In village churches built soon after the Conquest, the windows took the form of narrow openings about 3ft. high by 6in. wide, placed high up in the wall and deeply splayed within. They are very much like the "loopholes" in a fortress, and are still termed "loop-windows." At first, they were simply openings for the admission of light and air; and if they were ever closed at all, it was by a wooden shutter within.

In the 12th century, when glass came into more general use, windows were glazed, the glass-line being almost level with the outer face of the wall. This is still a chronological factor in determining the age of a window, for in a general way, the older the window, the nearer to the outside face of the wall will the glass-line be. By the time English Gothic architecture had reached its culmination in the 15th century, the glass-line is found to he midway in the thickness of the wall, and the splayed jambs carry mouldings both internally and externally. Most of these loop-windows have had to give place to more commodious openings, but examples may still be seen in this county, at Carburton; high up in the north wall at Wysall; in the north wall of the chancel at Carlton-in-Lindrick (blocked up); and at Ault Hucknall and Steetly, just over the Derbyshire border.

"Loops" were succeeded by wider openings having properly turned semi-arches. The glass-line was set further back, so as to shew a reveal outside, and the splays within were deep and wide (East Leake, north side, Warsop, tower, etc.). As time went on, the outer edge carried a bold moulding, which eventually developed into a nook shaft with capital and base.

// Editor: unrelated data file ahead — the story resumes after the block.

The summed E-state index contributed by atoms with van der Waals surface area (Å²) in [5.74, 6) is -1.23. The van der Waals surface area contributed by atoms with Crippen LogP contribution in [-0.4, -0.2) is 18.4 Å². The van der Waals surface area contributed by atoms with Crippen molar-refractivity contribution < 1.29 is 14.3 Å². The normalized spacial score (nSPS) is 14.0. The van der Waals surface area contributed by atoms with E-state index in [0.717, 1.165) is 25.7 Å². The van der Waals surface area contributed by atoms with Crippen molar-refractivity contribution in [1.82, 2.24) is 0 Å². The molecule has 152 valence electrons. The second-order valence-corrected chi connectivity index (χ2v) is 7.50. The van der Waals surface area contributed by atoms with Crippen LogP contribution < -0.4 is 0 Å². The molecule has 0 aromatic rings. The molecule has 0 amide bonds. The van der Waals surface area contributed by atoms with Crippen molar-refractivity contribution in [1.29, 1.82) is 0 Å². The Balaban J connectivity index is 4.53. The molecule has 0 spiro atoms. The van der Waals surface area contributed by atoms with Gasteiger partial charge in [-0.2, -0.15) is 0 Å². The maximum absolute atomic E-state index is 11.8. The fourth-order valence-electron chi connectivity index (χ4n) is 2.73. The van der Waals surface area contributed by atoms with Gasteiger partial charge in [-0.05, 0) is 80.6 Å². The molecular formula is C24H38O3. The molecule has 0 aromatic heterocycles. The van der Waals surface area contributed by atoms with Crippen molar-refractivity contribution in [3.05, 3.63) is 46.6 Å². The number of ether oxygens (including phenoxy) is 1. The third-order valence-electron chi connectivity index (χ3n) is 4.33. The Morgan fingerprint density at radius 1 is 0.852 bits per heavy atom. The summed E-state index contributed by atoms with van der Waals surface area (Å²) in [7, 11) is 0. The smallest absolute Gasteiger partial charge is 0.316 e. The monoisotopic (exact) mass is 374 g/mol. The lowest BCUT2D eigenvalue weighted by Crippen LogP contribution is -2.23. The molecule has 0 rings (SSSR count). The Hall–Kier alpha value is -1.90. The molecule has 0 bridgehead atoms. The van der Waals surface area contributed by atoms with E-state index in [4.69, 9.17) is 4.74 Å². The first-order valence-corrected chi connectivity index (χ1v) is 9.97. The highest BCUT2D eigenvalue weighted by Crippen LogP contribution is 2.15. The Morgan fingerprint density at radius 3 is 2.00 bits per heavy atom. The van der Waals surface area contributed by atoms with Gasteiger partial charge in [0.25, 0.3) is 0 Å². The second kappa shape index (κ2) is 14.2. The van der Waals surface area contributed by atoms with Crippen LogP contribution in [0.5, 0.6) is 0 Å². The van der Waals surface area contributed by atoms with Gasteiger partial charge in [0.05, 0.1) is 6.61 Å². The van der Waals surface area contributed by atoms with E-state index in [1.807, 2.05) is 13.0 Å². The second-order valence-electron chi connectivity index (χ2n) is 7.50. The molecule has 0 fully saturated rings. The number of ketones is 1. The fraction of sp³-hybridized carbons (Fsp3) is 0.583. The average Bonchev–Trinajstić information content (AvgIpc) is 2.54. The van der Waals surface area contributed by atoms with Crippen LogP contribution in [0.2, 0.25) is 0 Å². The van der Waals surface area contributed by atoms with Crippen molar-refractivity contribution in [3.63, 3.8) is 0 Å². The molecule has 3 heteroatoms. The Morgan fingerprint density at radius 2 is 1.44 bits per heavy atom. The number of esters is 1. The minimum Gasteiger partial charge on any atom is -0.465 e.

Examples may be seen at Sookholme,3 where a group of three round-headed windows is set in the eastern wall with the cills of the two outer ones level with the "mensa" of the altar, while the central light is uplifted so as to clear the reredos—this appears to have been a general east end arrangement at that time—and may also be seen in the clerestory and in the north wall of the monastic church at Blythe; at Worksop, and at Southwell, where the windows are recessed more deeply, and in more than one order, having characteristic mouldings and ornaments. The clerestory windows at Southwell call for special mention as they are unique among Norman windows in this country. Externally, they appear as plain circular lights, surrounded by a projecting moulding, and are perhaps "more singular than beautiful." Internally, they are deeply recessed, and set within a semi-arch supported on short attached shafts, having plain cushion capitals; so that the exterior and interior parts are quite dissimilar.